Most ceremonies and rituals performed by shamans were meant for communication with the spirits. One exception was the Sun Dance, a ceremony adopted from the Plains tribes, but practiced by both the Upper and Lower Kootenai. Other rituals, such as the Grizzly Dance and the Blue Jay Dance, were practiced, with the Blue Jay Dance being a more recent adoption that was not practiced before the nineteenth century (Turney-High 1933).
The Upper and Lower Kootenai represent the largest social division, largely separated by location along the Kootenai River. Most differences between the two groups are therefore related to divergent environmental resources. Within each of these divisions, the Kootenai settled in small bands, with each band having a winter village site on the river. Winter villages ranged from 150 to 200 people divided among 10 or more lodges. During the summer months, these villages would break into smaller familial units. Family groups were divided by individual households including grandparents, as well as married and unmarried children. The oldest male was considered the head of the household. Women were responsible for domestic tasks such as food preparation, preparing hides, child care, and gathering plant materials while the men were responsible for hunting and care of the horses. Marriage was informal as far as it lacked any specific ceremony; although, agreement or approval by the families was considered important. Polygyny was practiced, often with a husband marrying several sisters from one family.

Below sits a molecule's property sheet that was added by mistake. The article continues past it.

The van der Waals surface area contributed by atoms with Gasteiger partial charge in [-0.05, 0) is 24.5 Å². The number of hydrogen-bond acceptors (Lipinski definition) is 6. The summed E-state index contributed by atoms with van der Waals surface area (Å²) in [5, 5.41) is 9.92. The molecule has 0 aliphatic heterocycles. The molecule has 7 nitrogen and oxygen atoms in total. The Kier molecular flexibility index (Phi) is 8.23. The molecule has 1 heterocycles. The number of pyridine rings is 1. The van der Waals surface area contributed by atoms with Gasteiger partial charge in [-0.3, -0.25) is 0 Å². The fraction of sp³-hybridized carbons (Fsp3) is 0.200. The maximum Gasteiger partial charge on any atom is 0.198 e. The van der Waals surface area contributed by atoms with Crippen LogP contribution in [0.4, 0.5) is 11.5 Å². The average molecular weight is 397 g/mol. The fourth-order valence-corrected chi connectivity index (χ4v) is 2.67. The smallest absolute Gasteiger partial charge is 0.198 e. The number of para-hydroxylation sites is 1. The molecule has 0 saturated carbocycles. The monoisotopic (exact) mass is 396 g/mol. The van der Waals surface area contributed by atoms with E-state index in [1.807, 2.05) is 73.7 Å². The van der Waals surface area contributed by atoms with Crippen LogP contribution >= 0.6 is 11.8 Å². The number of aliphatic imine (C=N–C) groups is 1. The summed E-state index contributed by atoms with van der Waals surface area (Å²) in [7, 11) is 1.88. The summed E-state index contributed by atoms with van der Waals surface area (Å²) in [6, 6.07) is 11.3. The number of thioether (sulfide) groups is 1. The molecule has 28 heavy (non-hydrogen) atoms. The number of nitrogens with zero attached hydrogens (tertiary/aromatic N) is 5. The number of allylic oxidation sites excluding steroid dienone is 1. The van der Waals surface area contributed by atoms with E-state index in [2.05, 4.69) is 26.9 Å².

Leadership in the winter villages fell to a single village leader, based on respect and prestige. The leader would manage day to day activities and appoint leaders for special band activities such as fishing leaders or travel leaders. The Kootenai themselves remember that this form of leadership was adopted after contact with Europeans and that leadership was more informal prior to that time.
Before the introduction of the Great Plains-style tipi, the Upper Kootenai built a version of the Plateau long house. The long house could hold 40 to50 people with at least three hearths positioned down the center of the floor. The base of the house was excavated one foot deep to provide firmer support for the poles.
Individual lodges were also constructed. These used lodge pole tripods connected by smaller poles covered in large mats of vegetable matter. Houses were arranged in a circle with the chief’s house in the center. Sweat lodges were also constructed, consisting of a circular frame of bent poles set into the ground with the interior of the structure excavated to about two feet deep. The frame structure was covered by sod and grass until canvas became available through trade with Europeans.
Knowledge of the range and territory of the Kootenai prior to the eighteenth century is not well known; although, it is generally believed that the Kootenai originated farther north in what is now Canada. By the nineteenth century, they had migrated farther into the Rocky Mountains, with access to a portion of the Plains in northern Montana, in Blackfoot territory. It is not clear in the literature that they ranged as far as the Little Missouri River or Black Hills country of northeastern Wyoming.